Blog: Lauren Mooney

The co-creator of a new play about the Luddites asks what impossible things we should be ready to fight for in 2019

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Four years ago, my dad told me about the rash of mechanisation occurring at his work, in the sorting office at Royal Mail. If things continue at their current pace, technological advances will see 10 million of us out of our jobs in the next 15 years – and I started thinking about the Luddites and what their story has to offer us today.

In 2019, their name is a synonym for technophobia and resistance to progress: if you don’t know how to use your phone, send a tweet or stream films, you might call yourself a luddite. But to be a Luddite in 1812 was to resist the kind of progress that wanted to dash you against a cliff face. Caught in the first stirrings of the industrial revolution, these people faced losing their source of income in a society that would let them starve to death without one.

The rebellion started in Nottingham in 1811 and spread like wildfire through the East Midlands and the north of England. Groups of people, often in the cotton or woollen industries, were facing starvation. Their jobs had been cut and wages forced down by bad trade and new machinery. Workers in 1811 couldn’t vote, couldn’t unionise – and they began fighting for their lives using the only means available to them.

Luddites worked at night, in groups, disguised. They set factories on fire and destroyed machinery. For a while, the country looked close to all-out revolution. Almost all of their violence was against property rather than people – but a desperate government made machine-breaking a capital offence, punishable by death, officially placing the value of the machines – and the money they made their employers – above human life.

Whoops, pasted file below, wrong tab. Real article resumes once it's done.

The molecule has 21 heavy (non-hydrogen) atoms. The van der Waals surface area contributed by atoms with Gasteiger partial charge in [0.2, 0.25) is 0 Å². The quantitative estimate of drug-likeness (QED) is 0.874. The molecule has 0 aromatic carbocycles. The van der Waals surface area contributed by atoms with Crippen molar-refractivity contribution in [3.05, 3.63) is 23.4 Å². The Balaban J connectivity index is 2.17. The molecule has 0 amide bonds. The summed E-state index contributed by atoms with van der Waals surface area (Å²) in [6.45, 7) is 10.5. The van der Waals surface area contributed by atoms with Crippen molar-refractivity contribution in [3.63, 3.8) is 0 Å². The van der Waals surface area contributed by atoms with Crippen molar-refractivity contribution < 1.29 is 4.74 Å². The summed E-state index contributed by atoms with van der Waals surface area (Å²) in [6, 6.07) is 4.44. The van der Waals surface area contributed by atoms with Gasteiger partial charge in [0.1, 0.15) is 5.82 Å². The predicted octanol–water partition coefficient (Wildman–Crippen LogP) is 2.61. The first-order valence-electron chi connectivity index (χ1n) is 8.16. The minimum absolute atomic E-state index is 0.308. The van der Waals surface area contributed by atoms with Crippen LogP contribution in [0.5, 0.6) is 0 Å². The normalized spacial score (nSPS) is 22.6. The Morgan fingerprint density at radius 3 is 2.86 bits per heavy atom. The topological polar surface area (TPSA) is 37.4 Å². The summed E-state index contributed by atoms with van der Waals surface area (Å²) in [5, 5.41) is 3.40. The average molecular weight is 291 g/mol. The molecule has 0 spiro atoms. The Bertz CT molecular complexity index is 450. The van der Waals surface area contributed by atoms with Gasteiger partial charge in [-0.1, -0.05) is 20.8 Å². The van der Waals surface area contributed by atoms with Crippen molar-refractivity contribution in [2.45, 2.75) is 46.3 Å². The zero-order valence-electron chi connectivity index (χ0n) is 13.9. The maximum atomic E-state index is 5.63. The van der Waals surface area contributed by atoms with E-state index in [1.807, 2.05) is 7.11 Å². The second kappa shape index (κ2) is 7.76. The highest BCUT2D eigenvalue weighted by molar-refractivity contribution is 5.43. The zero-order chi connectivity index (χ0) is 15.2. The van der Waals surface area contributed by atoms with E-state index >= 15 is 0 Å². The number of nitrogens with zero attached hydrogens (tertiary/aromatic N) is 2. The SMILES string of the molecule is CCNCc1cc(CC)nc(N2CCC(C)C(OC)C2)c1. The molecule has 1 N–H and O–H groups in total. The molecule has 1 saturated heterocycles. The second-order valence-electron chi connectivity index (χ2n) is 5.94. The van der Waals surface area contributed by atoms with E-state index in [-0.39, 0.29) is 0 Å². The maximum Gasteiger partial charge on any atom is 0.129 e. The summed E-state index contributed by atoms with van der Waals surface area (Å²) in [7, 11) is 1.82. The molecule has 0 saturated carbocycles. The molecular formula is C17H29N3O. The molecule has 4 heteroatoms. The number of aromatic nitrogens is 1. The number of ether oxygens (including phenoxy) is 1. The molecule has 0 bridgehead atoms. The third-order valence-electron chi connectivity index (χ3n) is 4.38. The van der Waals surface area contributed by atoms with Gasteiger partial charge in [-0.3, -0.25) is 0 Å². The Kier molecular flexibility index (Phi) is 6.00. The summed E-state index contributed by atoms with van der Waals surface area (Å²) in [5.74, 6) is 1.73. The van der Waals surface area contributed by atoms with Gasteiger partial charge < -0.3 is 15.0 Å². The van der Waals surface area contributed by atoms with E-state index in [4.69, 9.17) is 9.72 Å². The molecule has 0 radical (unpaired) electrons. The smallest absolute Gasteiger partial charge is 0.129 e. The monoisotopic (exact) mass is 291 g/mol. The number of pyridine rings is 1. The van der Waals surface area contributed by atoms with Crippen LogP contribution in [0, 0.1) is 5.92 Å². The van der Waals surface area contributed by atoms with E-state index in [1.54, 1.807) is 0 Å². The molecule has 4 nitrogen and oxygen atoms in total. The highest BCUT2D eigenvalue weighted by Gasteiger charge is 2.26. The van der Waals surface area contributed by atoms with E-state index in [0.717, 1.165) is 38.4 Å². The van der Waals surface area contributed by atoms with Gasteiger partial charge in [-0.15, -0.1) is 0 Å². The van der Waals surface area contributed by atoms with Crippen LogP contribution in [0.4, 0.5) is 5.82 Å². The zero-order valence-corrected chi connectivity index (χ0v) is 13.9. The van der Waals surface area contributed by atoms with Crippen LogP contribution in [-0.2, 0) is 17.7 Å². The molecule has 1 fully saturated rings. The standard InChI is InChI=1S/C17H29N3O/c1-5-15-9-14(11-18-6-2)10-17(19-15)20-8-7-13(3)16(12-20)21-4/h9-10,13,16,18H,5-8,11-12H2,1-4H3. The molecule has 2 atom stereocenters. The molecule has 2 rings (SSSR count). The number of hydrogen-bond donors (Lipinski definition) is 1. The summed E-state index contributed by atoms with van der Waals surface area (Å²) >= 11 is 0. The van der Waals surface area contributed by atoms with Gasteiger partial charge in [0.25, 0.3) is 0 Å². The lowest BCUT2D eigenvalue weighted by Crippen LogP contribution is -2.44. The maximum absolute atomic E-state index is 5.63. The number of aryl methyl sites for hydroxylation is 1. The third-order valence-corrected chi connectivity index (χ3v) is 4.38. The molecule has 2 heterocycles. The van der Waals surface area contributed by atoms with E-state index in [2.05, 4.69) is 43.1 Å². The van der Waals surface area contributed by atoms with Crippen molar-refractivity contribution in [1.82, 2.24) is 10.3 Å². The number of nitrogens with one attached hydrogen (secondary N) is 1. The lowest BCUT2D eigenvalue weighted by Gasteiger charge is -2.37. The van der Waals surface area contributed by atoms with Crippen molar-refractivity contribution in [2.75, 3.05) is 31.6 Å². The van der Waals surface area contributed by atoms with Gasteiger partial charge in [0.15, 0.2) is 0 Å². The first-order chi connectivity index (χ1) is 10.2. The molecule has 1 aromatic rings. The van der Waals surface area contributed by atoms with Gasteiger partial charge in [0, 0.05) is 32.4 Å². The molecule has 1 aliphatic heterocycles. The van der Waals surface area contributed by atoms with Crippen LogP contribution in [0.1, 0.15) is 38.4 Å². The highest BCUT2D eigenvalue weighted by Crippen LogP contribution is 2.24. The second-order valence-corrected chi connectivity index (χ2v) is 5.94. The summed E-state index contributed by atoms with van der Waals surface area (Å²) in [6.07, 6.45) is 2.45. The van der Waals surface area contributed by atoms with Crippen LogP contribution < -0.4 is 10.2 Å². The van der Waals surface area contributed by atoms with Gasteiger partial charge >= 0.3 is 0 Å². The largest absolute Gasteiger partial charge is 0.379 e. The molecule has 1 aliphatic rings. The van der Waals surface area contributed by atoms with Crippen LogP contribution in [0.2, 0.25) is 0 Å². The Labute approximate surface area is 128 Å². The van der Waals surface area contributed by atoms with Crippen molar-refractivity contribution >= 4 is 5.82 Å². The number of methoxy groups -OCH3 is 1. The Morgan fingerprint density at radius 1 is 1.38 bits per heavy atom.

We make theatre through a devising process. That means that we don’t write a script in advance

I tinkered away at the Luddites for a bit, trying to write a show about them, but got nowhere. And then, two years ago, my Kandinsky Theatre Company collaborator, director James Yeatman, spent the summer in Manchester, working on Persuasion at the Royal Exchange. He fell in love with the city’s radical spirit. There was a kind of identity in Manchester, he felt, that was more marked, more openly political than that of other places he’d lived. We started talking about trying to make a show that spoke to that, and when we began discussing what that show might look or feel like, we came back to the Luddites.

We make theatre through a devising process. That means that we don’t write a script in advance. James and I plan a story, the shape of a show, and on day one of rehearsals we share that plan with our company of performers and designers and ask them to create it with us. It’s a collaboration – and that felt appropriate for a show about collective action, about how groups of people can work together to create change.

A few weeks before we came up to start rehearsals, Amber Rudd talked about the risks to work posed by technological advances. “History shows that we can be positive,” she said. “This is not the first industrial revolution; all the evidence from the past is that automation and technology can be hugely disruptive, but the role of labour evolves – it is not obliterated. No one looks back now and thinks: I wish the Luddites had won.”

For us, one reason to revisit this moment in history is to say that, in many ways, the Luddites did win. The things they were fighting for felt impossible to them: a minimum wage that would allow them to afford to eat at the end of a 60-hour week; a working day of no more than 10 hours. They were told these were ludicrous dreams. Employment rights still need safeguarding and protecting – the rise of zero-hour contracts has meant that many people using food banks or claiming housing benefit are actually in work – but the Luddites would have been proud to see what rights we do have, and have them partly because, 200 years ago, people died to bring this reality a little closer.

So the question is: what are we being told is impossible now? And what impossible things should we be ready to fight for?

There’s is a Light That Never Goes Out: Scenes from the Luddite Rebellion is at Manchester’s Royal Exchange until 10 Aug

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